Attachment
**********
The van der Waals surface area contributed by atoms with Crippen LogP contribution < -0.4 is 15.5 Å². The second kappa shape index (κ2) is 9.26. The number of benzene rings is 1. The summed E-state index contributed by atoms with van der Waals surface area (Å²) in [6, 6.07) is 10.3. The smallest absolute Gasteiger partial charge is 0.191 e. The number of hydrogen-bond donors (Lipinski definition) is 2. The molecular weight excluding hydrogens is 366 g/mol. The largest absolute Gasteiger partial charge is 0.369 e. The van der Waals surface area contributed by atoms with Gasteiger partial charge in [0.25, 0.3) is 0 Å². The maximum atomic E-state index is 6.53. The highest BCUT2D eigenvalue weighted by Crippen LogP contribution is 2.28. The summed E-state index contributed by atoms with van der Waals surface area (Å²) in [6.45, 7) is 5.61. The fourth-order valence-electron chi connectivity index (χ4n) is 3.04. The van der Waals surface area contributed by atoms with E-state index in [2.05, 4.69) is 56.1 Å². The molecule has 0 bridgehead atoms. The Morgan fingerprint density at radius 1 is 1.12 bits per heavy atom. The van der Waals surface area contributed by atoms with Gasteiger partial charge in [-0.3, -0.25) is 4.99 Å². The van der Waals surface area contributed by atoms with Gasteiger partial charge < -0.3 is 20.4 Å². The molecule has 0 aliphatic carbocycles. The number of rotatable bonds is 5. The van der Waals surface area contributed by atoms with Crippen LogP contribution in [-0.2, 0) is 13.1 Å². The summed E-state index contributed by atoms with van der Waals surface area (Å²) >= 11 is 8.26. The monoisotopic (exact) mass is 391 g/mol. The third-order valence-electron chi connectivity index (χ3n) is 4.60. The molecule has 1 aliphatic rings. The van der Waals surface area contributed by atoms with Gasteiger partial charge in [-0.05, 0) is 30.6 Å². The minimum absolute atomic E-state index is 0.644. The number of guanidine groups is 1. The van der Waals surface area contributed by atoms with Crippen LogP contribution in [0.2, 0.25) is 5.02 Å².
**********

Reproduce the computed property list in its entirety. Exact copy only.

The van der Waals surface area contributed by atoms with Crippen LogP contribution < -0.4 is 15.5 Å². The second kappa shape index (κ2) is 9.26. The number of benzene rings is 1. The summed E-state index contributed by atoms with van der Waals surface area (Å²) in [6, 6.07) is 10.3. The smallest absolute Gasteiger partial charge is 0.191 e. The number of hydrogen-bond donors (Lipinski definition) is 2. The molecular weight excluding hydrogens is 366 g/mol. The largest absolute Gasteiger partial charge is 0.369 e. The van der Waals surface area contributed by atoms with Gasteiger partial charge in [0.25, 0.3) is 0 Å². The maximum atomic E-state index is 6.53. The highest BCUT2D eigenvalue weighted by Crippen LogP contribution is 2.28. The summed E-state index contributed by atoms with van der Waals surface area (Å²) in [6.45, 7) is 5.61. The fourth-order valence-electron chi connectivity index (χ4n) is 3.04. The van der Waals surface area contributed by atoms with E-state index in [2.05, 4.69) is 56.1 Å². The molecule has 0 bridgehead atoms. The Morgan fingerprint density at radius 1 is 1.12 bits per heavy atom. The van der Waals surface area contributed by atoms with Gasteiger partial charge in [-0.3, -0.25) is 4.99 Å². The van der Waals surface area contributed by atoms with Gasteiger partial charge < -0.3 is 20.4 Å². The molecule has 0 aliphatic carbocycles. The number of rotatable bonds is 5. The van der Waals surface area contributed by atoms with Crippen LogP contribution in [-0.2, 0) is 13.1 Å². The summed E-state index contributed by atoms with van der Waals surface area (Å²) >= 11 is 8.26. The monoisotopic (exact) mass is 391 g/mol. The third-order valence-electron chi connectivity index (χ3n) is 4.60. The molecule has 1 aliphatic rings. The van der Waals surface area contributed by atoms with Gasteiger partial charge in [-0.05, 0) is 30.6 Å². The minimum absolute atomic E-state index is 0.644. The number of guanidine groups is 1. The van der Waals surface area contributed by atoms with Crippen LogP contribution in [0.2, 0.25) is 5.02 Å².